300cc Liquid Cooled Development and Testing. GT300LC.

Granturismo have been developing a truly game changing engine for the Lambretta motor scooter since its first conception in 2015. The GT intercontinental engine cases that have been available since 2016 were designed to allow for the use of other larger barrels and larger crank shafts in regard to their casting. In standard format the cases have much more “meat” than needed, but when machined for use with the Rotax liquid cooled barrels and the Simonini air cooled barrel option which both also use the much larger purpose made GT crank it becomes apparent why the GT case is so “meaty”

This article refers to the Rotax liquid cooled variants which have a 76mm bore and 64mm stroke giving just over 290cc

More about the air cooled option at a later date when they have been ran and tested.

The barrel options are a non power valve Rotax 580 and a power valve Rotax 583, the numbers refer to the original engines that these barrels come from, the 583 is used for many applications including snowmobiles and light aircraft. These engines have proved to be extremely reliable, as you would expect for an engine used for flying. The 580 is primarily used in jetski’s.

The non power valve variant has been running in a lambretta for quite some time, to find out if the basic idea would be feasible the first time it ran it had a heavily modified JL exhaust which had to be cut and altered so that it would fit to the barrel as the exhaust stub is angled backwards and bares little resemblance to any existing lambretta exhaust stub. The engine ran like this but the exhaust restricted its performance hugely, so the engine and lambretta went to Charlie Edmonds for him to design and build an exhaust which would allow the barrel to “breath”. This exhaust development took several months to complete, but by early 2019 was ready to be road tested.

The exhaust is just one of the unique components, the mag housing and big crank taper is designed for the Aprilia RS125 ignition system. The crank taper will only accept the RS flywheel, this was intentionally done so that only the RS ignition could be used due to its proven reliability, power output and the quality of all of its components. There are also many aftermarket gadgets available such as the Zeeltronic programmable CDI/ECU which is widely used by RS 125 owners. Currently we are just using the standard RS125 ECU unit for road testing. The Mag flange is also designed to have its bearing lubricated by fuel/oil mixture rather than packed with grease, this means it only has one external oil seal. The RS pickup is external as standard and the generator produces 180 watts which is more than enough power to run a small town. The power of the generator meant that a new 16 amp loom was essential as a normal 8 amp lambretta loom will melt.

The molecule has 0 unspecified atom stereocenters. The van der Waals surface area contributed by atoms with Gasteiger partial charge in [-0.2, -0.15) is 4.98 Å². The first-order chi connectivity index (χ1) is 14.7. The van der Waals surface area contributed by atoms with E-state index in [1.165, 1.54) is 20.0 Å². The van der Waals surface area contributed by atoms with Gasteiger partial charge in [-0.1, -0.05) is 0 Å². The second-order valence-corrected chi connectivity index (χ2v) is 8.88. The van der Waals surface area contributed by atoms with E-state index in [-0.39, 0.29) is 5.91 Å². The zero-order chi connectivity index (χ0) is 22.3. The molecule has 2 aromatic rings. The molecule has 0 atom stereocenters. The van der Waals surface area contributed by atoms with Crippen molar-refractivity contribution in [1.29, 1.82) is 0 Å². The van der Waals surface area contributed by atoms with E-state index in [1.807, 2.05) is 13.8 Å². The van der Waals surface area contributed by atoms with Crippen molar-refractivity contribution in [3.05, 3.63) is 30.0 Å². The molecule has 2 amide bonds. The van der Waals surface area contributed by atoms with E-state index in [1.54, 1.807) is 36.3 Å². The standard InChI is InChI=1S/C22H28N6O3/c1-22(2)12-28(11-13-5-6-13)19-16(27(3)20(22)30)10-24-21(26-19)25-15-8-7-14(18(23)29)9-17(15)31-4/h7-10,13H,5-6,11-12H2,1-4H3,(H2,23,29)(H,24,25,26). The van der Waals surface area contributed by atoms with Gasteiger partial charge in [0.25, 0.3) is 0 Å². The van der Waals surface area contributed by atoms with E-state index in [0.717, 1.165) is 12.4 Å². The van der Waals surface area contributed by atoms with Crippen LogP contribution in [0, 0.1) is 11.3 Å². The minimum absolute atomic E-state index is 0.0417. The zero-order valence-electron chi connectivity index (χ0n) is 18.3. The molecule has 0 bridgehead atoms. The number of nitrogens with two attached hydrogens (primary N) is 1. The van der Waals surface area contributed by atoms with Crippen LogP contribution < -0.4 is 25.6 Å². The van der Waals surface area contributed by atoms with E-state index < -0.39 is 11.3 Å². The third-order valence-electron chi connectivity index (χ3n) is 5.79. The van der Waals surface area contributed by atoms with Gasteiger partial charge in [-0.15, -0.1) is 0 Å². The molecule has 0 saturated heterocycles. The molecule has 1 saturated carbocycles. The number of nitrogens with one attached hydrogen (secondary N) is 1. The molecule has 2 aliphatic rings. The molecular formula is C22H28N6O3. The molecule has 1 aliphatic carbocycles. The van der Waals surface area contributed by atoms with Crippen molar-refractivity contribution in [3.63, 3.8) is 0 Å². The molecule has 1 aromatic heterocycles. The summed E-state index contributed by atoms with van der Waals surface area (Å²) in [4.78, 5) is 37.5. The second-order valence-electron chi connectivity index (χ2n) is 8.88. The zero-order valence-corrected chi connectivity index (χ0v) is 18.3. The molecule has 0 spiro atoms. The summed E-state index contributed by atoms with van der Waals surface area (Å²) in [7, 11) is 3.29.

For road testing a standard width lambretta crank was needed as the decision to produce the big heavy new cranks was put on hold until it was known that the Rotax concept would be viable and work as expected, this also meant that a one off engine case was also needed for testing as the crankcase area had to be machined for a standard width crank but the mag area and barrel gasket face had to suit the ignition system and barrel respectively.

Once the Exhaust was created the first thing we did was take it onto a dyno to see if it was making the power we expected and more importantly, that it was making power where we wanted and expected it to, the results were promising and right where intended so the decision was made to put the engine into my GP and start road testing.

The first road tests were to jet the Delorto VSH 34mm carb, it was very obvious when I first took it out on the road that the carb set up was far too rich and needed leaning off. With that done the next step was to find out if the cooling system chosen was working. Too much cooling with out thermostatic valve would mean the engine would never get up to a reasonable temperature and too little cooling would result in the engine boiling over. To judge this I not only connected the standard thermocoupler which is at the top of the head which is the hottest location but also connected a second one to the system just before the water returns back into the barrel which should be the coolest point, the difference between the two gives an accurate account of how much heat the radiator is able to shed. Initial signs were that it was cooling too much but it later became clear that the position of the radiator mounted on a front rack on the leg shields along with the carburetion still being on the safe rich side was the reason for the low running temperatures. Once the radiator was mounted in the purpose made under legshield scoop and the carb was leaned off even more the running temperatures were where we wanted them. The radiator scoop threw up a problem though, it was acting like a huge airbrake creating a lot of drag but it also created downforce which kept the Lambretta much more stable at high speeds. The solution was to drill holes in the scoop to allow air to pass through with out being trapped, this reduced drag and didn’t noticeably reduce downforce at high speed.